When NCAA’s Division I bowed to increasing pressure last year to address lagging academic performance among student-athletes, its decision to raise the minimum academic requirements to qualify for intercollegiate competition stirred a backlash among officials at many HBCUs.
“It will kill us,” one HBCU president said in an off-the-record interview, asserting her school would be forced to cut a number of its best football and basketball athletes because they were academic underperformers. The new rules would also lessen the likelihood some rising athletes who finish high school academically underprepared could qualify.
The NCAA decision put the HBCU leaders in a bind.
Openly opposing the higher standards would send a message that HBCUs are putting athletic performance over academic performance. After all, the reason for going to college is ostensibly to earn a college degree that will prepare a person for a lifetime of employability.
By the same token, embracing the higher academic standards would force institutions to make some tough decisions in the case of academic underperformers whose athletic achievements could carry a school to lucrative, high-profile postseason tournaments.
“I’m for the increased standards, but I’ve indicated we need more money to hire counselors and increase technology for our student-athletes,” says Dr. William Harvey, president of Hampton University and a member of the Division I board of directors.
Harvey says NCAA leaders have promised more money for enhancing “the whole effort of academic support,” and he is optimistic they will make good on the promise.
A compromise of sorts may be evolving, as the NCAA signals it is willing to flex the edges of its new thrust rather than retreat in the face of aggressive public campaigns for more focus and emphasis on academic performance.
Early this spring, Division I directors revisited their 2011 decision and approved new rules that give high school students (those who are in the eighth grade this spring) a full four years to take the courses and get the grades they need to qualify for NCAA competition upon entering college after high school graduation. It did so by simply adding a year to the timetable for academic compliance with its new higher standards.
The Division I directors also decided to give what it calls “limited resource institutions,” a class of about 45 schools including all Division I HBCUs, more time to comply with its new Academic Progress Rates (APR), the complicated formula that sets minimum academic achievement requirements for teams to qualify for post-season competition. As the requirements stand, few HBCUs would qualify for post-season competition. The more flexible timetable takes effect starting with the 2012-2013 school year.
This summer, Division I is expected to embrace recommendations from its staff and several working committees to put money into efforts to boost the academic performance of student-athletes at HBCUs and other “limited-resource” institutions that claim they need help with money to hire tutors and purchase computers and other academic training equipment.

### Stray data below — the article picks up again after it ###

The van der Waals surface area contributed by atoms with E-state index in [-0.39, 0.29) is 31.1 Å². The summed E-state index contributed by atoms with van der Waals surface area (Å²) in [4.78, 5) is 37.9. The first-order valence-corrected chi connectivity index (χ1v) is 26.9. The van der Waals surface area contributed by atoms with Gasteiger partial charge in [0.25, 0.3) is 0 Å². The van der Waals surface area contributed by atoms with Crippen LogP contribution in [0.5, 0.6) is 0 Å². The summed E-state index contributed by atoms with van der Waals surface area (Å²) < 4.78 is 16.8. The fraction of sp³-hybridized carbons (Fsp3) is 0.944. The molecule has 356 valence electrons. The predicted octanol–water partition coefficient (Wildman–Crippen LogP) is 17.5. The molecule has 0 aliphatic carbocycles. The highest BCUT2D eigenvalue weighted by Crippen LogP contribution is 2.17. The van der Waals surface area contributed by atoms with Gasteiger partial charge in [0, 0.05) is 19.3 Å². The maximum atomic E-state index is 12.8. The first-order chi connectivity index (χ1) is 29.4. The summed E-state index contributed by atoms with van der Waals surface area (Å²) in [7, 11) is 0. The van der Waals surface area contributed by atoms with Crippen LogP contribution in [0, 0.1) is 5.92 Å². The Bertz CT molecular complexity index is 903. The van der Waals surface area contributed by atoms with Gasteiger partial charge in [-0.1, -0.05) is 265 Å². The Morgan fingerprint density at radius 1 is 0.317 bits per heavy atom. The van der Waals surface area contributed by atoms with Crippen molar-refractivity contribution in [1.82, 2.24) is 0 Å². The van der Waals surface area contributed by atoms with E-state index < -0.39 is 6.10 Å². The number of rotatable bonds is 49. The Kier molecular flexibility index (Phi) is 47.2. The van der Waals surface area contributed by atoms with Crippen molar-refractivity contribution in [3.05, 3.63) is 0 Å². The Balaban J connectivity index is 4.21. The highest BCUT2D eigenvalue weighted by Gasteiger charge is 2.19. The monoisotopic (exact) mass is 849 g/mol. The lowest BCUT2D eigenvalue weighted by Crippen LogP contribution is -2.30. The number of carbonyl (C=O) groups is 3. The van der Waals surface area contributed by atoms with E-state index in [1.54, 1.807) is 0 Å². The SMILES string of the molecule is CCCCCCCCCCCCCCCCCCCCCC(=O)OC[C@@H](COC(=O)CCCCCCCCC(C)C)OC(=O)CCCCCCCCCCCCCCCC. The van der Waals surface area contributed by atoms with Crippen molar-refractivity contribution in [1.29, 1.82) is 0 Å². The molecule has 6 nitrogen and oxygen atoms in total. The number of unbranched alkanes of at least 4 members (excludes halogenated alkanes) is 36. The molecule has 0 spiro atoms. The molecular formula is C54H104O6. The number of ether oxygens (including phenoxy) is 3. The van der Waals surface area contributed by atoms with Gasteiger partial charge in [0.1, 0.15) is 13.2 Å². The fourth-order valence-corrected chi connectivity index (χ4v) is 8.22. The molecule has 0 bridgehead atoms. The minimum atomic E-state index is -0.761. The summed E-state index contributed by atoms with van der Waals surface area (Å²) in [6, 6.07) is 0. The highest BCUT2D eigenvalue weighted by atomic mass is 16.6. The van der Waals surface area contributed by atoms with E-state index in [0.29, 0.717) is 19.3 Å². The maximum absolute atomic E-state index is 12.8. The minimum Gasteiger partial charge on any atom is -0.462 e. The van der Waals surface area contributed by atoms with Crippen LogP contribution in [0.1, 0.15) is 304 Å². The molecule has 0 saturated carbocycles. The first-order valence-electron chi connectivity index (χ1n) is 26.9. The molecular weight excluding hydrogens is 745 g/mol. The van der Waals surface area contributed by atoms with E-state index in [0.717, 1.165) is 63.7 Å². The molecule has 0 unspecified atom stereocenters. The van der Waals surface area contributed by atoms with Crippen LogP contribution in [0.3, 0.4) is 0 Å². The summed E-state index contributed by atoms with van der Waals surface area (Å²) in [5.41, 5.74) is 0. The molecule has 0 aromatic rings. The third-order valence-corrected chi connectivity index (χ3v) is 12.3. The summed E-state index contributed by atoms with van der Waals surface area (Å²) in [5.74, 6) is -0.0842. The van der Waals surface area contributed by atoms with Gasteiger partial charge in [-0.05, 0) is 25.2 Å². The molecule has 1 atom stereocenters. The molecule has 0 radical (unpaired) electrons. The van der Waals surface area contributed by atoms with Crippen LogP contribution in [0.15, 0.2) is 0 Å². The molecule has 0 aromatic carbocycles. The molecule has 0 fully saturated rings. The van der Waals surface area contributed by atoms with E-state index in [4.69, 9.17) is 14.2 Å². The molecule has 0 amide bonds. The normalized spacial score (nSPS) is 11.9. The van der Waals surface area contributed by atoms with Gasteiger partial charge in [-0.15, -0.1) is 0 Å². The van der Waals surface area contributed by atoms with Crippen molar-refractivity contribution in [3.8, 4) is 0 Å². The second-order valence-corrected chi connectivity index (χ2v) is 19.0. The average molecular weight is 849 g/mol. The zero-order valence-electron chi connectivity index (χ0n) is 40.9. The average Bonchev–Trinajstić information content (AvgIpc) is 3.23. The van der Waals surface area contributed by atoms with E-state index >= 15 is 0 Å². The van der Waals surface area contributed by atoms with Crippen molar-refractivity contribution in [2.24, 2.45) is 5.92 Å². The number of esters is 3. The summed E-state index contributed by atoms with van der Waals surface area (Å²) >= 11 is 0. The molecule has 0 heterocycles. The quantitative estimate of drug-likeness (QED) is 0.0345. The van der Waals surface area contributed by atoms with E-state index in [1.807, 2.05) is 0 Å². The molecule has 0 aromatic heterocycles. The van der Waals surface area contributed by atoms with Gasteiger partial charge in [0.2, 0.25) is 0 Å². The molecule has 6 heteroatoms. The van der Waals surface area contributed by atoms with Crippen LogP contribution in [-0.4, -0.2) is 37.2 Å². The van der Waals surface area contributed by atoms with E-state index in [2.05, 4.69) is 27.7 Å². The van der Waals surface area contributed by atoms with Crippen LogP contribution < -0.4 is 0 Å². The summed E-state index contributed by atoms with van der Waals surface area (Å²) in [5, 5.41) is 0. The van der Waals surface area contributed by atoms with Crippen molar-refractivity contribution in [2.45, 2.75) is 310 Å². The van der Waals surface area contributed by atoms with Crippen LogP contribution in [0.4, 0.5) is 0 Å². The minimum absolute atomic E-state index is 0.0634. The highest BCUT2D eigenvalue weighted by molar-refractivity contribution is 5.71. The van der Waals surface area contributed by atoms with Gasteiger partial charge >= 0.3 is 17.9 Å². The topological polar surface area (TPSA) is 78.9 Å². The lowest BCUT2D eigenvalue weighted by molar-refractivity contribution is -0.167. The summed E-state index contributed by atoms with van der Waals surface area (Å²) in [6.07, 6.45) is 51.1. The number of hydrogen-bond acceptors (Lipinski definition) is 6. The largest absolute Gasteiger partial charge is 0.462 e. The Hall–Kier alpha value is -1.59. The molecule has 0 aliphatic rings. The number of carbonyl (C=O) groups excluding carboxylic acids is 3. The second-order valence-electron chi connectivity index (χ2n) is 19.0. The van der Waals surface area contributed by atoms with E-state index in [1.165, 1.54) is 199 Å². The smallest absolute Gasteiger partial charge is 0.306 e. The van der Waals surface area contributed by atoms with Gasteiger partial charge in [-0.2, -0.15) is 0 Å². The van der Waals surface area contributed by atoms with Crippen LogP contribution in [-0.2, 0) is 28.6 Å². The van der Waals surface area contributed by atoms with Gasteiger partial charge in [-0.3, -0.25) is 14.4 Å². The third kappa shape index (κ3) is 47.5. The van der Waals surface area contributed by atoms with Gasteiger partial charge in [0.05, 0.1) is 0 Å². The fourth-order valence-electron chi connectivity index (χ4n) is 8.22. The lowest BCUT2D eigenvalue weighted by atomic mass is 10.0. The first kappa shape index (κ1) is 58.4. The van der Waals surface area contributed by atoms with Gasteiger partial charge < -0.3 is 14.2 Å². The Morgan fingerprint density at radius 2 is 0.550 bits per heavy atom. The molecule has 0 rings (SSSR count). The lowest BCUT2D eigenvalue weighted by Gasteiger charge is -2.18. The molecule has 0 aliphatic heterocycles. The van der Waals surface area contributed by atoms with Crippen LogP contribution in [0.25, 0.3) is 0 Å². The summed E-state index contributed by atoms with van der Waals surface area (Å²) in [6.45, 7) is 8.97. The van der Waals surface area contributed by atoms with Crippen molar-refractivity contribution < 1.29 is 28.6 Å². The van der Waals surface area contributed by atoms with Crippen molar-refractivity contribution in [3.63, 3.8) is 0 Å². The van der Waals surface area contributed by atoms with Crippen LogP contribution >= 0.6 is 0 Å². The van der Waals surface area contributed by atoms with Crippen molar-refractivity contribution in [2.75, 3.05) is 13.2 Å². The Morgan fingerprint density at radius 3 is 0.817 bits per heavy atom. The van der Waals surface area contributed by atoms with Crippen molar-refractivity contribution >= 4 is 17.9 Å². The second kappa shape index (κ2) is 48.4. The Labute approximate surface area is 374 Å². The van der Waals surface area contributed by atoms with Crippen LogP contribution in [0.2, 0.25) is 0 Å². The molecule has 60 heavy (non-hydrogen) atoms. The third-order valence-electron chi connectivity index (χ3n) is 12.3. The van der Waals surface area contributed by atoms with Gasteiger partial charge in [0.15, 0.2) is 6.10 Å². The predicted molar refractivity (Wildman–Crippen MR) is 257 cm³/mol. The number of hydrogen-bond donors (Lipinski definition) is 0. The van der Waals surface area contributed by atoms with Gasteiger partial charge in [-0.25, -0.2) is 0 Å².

The Division I Executive Committee will receive a recommendation from its finance committee and staff to double to nearly $2 million its supplemental fund to support academic enhancements.
The executive committee will also be asked to approve a $5 million, three-year matching grant program to explore what kind of academic enhancement programs work. Eligible schools would have to apply for grants that could go as high as $300,000 a year under the proposal. No Bowl Championship schools could qualify even if they have APR problems, as the NCAA considers them financially able to invest in academic enhancements on their own.
“Everyone wants to learn what works,” said Kevin Lennon, vice president of member services at the NCAA, referring to the proposed grant program. Best practices will be picked up by other schools, he said, helping all “limited-resource” institutions speed up their abilities to meet increasingly tougher NCAA academic requirements.
The NCAA’s Division I made more than $450 million off its 2010-2011 season (funds generated from radio and telecast programming payments, game ticket sales and other March Madness games sales revenue), the most recent revenue season for which financial results have been published. About 60 percent of the funds are distributed to Division I conferences and member institutions, according to the NCAA, with no restrictions on how the funds are to be used.
Athletic directors at half a dozen HBCUs contacted to discuss the recent Division I board actions and their concerns did not respond to inquiries seeking their opinions on the decisions. One said comment was being withheld until a committee of HBCU leaders gathers in June in Atlanta for a meeting at which compliance with the NCAA rules will be discussed. Dr. John Rudley, president of Texas Southern University, is chairman of the HBCU committee that has been making recommendations to the NCAA.
Harvey is a member of the Division I board of directors and has been pushing his fellow board members to allocate funds from the NCAA coffers to help member Division I institutions meet the new NCAA standards by enhancing the organization’s financial investment in their efforts. Harvey has said NCAA leaders have promised him action on the financial front will be forthcoming.
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